by Gordon Nary
Gordon: Where did you study to be a lawyer, and what was the most challenging course that you took, and why was it so challenging?
Cristiana: In Italy after the High School a student can go the University. I came from a Liceo Classico where I’ve learn Latin and Ancient Greek: a big treasure for my life and for my future job too. When I was 19 years old it was not clear for me what my future job would have been, but I knew that for me concrete justice was important as I’ve learned from John Paul II (remember the the high measure of daily holiness?).
So I’ve started the University of Law in Rome at the main public University ‘Università degli Studi di Roma – La Sapienza’. During this path I fell in love with Canon Law and after the Degree (1997) in Law I have decided to study Canon Law at the Pope’s University (Pontifical Lateranensis University) where I took a Doctoratus (2001).
In 1998, my spiritual father told me that I had always to remember that my own intelligence was a gift at service of people so, if I really wanted keep on studying, I had also to became a lawyer for the Italian law AND study Canon Law in the meanwhile to help every person who may have needed my job in the future.
That is how I started to practice and became a lawyer and highly specialized in Canon Law in the same time. Consider that I was young and my parents supported me in every moment. At that time I didn’t have a family to look after.
Anyway, at some point, I have decided to follow the classes to became Postulator for Causes of Saints (2001-2002) I took an entire year of break from my job (I was already a lawyer at the time) to follow daily classes.
You can not split me in lawyer, canon lawyer, criminal lawyer, family lawyer and Postulator for Causes of Saints. It is always me putting my studies and degrees and experience at disposal of the Church, of whomever may need it.
The most challenging course for me was Methodologia. A German Professor tried to teach me a punctual and precise method in writing scientific (juridical) articles. It was hard for me since I prefer to work with people and help them solve their problems.
Gordon: What classes were you requited to take to be a Postulator for Causes of Saints?
Cristiana: At the time we had three different parts of classes: theological, hagiographic and juridical. At the time there were daily classes for 8 months.
Gordon: When were you appointed Postulator for Causes of Saints for the Vatican and what are your primary responsibilities?
Cristiana: I became Postulator after the due examinations on April 3rd 2002.
You are not appointed as Postulator. I mean that when you became Postulator you are allowed to to bring and pursue a cause, but you are not hired by the Congregation of the Causes of the Saints nor by the Vatican. You are and you remain a freelancer who still has to gain experience.
Gordon: What are some of the challenges of being a Postulator for Causes of Saints and how do you address them?
Cristiana: So far, I’ve never led a Postulation alone, as I think it as a Team Job.
What I prefer most is how serious and challenging is to investigate about virtues of a Servant of God. Following the procedures and guaranteeing the finding of sufficient proof by applying legal methods, allows for the truth and the beauty of a particular life to be carried out concretely.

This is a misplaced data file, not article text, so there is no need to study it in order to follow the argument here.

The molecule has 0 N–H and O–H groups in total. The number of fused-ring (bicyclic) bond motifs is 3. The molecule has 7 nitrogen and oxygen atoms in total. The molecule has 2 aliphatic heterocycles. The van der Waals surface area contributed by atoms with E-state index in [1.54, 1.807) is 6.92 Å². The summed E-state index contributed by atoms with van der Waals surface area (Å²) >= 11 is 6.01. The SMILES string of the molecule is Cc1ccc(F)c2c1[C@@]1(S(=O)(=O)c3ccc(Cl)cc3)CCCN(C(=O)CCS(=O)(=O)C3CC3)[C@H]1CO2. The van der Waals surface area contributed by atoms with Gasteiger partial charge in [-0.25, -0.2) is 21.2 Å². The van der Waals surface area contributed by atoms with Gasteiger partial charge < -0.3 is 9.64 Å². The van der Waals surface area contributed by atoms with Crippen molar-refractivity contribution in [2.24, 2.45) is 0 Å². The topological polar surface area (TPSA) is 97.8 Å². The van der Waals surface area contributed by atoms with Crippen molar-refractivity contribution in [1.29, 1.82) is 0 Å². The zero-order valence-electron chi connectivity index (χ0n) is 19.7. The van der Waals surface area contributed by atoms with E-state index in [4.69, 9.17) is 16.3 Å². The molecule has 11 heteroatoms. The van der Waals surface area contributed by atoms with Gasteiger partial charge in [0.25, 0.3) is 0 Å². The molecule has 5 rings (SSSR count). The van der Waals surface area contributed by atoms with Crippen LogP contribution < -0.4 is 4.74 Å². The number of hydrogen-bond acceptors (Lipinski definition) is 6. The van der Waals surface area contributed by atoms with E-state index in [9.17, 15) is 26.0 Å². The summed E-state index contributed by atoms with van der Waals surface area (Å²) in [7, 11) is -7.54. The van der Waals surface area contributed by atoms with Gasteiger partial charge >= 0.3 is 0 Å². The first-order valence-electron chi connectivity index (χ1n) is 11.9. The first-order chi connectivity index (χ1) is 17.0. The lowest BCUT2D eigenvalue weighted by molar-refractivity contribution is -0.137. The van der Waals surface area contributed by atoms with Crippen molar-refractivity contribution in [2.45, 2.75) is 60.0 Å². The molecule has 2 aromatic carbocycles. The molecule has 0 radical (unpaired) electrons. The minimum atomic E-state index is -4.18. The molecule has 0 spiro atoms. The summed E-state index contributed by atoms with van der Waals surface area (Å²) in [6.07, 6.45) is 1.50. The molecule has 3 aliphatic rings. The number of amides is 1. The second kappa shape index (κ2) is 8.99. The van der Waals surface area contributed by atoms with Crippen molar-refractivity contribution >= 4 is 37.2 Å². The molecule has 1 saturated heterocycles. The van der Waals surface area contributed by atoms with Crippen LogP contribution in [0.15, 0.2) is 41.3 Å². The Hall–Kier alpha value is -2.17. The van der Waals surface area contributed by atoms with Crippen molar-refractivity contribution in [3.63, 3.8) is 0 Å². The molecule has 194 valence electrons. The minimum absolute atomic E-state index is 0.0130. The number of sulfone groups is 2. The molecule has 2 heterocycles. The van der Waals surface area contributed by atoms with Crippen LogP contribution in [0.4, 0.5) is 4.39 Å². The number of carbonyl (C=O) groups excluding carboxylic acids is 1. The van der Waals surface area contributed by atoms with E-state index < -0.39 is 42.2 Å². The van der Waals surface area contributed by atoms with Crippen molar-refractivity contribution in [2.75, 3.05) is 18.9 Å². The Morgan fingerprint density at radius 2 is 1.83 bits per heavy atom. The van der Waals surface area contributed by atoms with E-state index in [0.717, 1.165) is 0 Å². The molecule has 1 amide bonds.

The challenge is to seek and find out how God talks to us continuously through the saints who always spreads all over the world.
Gordon: What were the primary changes that the Vatican introduced for the declaration of a saint in 2021?
Cristiana: The challenge is the hermeneutic of continuity to innovate continuously in the wake of tradition.
On October 21st 2021, the regulation for Postulators entered into force. The 86 points are only a part of the wider reform of the administration of the Congregation for the Causes of Saints, which began in 2016, they are a guideline and the purpose is prevent any conflict of interest and increase transparency.
Postulator can be clergy, religious men or women, or lay people (we actually are 400). According to the norms, the role can be filled by “any faithful Catholic of proven integrity, who has adequate knowledge of theology, canon law, and history, as well as the practice of the dicastery.”
Other requisites are a diploma from the School of Higher Formation in the Causes of the Saints and being under the age of 80. The regulations states that any Postulator may have no more than 30 open cases at one time, though an exception is made for the postulator of a religious congregation.
As I’ve already told you, the rules clarify that a postulator is not a salaried employee of the Vatican and can receive a “just compensation” for his or her work. Some postulators, such as those of religious congregations, may also choose to fulfill the role without receiving payment.
According to the norms, Postulators cannot be treasurers or administrators of funds donated to sainthood causes.
The document also protect the information gathered about the sainthood cause under investigation: it will remain confidential until 50 years after the inquiry concludes.
Gordon: Thank you for an illuminating interview that I know will be of interest to many of our readers.